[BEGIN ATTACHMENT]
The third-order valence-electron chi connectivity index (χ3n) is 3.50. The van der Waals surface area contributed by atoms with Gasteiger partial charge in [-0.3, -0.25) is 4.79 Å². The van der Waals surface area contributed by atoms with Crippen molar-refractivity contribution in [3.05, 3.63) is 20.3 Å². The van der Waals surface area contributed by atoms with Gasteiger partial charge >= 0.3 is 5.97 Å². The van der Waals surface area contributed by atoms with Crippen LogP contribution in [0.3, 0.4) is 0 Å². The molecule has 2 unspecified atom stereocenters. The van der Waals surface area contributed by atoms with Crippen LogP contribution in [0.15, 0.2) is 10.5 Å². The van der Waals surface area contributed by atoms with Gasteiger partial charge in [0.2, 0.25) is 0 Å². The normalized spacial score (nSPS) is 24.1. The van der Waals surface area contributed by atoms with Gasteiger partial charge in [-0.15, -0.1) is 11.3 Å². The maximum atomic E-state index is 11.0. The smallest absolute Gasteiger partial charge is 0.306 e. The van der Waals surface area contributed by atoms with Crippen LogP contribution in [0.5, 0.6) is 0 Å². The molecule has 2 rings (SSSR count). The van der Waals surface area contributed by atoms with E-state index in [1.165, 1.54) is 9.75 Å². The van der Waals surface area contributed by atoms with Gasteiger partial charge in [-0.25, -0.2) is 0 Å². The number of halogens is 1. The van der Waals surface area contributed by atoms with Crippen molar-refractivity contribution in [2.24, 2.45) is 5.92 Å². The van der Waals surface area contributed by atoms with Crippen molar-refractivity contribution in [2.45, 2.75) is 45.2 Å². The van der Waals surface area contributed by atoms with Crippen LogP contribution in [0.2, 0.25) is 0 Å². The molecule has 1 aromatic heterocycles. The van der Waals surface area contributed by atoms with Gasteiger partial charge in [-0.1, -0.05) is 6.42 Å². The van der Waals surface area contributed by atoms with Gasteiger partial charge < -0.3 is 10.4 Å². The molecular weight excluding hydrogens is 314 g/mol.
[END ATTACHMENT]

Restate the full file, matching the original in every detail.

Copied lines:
The third-order valence-electron chi connectivity index (χ3n) is 3.50. The van der Waals surface area contributed by atoms with Gasteiger partial charge in [-0.3, -0.25) is 4.79 Å². The van der Waals surface area contributed by atoms with Crippen molar-refractivity contribution in [3.05, 3.63) is 20.3 Å². The van der Waals surface area contributed by atoms with Gasteiger partial charge >= 0.3 is 5.97 Å². The van der Waals surface area contributed by atoms with Crippen LogP contribution in [0.3, 0.4) is 0 Å². The molecule has 2 unspecified atom stereocenters. The van der Waals surface area contributed by atoms with Crippen LogP contribution in [0.15, 0.2) is 10.5 Å². The van der Waals surface area contributed by atoms with Gasteiger partial charge in [0.2, 0.25) is 0 Å². The normalized spacial score (nSPS) is 24.1. The van der Waals surface area contributed by atoms with Gasteiger partial charge in [-0.15, -0.1) is 11.3 Å². The maximum atomic E-state index is 11.0. The smallest absolute Gasteiger partial charge is 0.306 e. The van der Waals surface area contributed by atoms with Crippen LogP contribution in [0.5, 0.6) is 0 Å². The molecule has 2 rings (SSSR count). The van der Waals surface area contributed by atoms with E-state index in [1.165, 1.54) is 9.75 Å². The van der Waals surface area contributed by atoms with Gasteiger partial charge in [-0.25, -0.2) is 0 Å². The number of halogens is 1. The van der Waals surface area contributed by atoms with Crippen molar-refractivity contribution in [2.24, 2.45) is 5.92 Å². The van der Waals surface area contributed by atoms with Crippen molar-refractivity contribution in [2.45, 2.75) is 45.2 Å². The van der Waals surface area contributed by atoms with Crippen LogP contribution in [0.2, 0.25) is 0 Å². The molecule has 1 aromatic heterocycles. The van der Waals surface area contributed by atoms with Gasteiger partial charge in [-0.1, -0.05) is 6.42 Å². The van der Waals surface area contributed by atoms with Gasteiger partial charge < -0.3 is 10.4 Å². The molecular weight excluding hydrogens is 314 g/mol.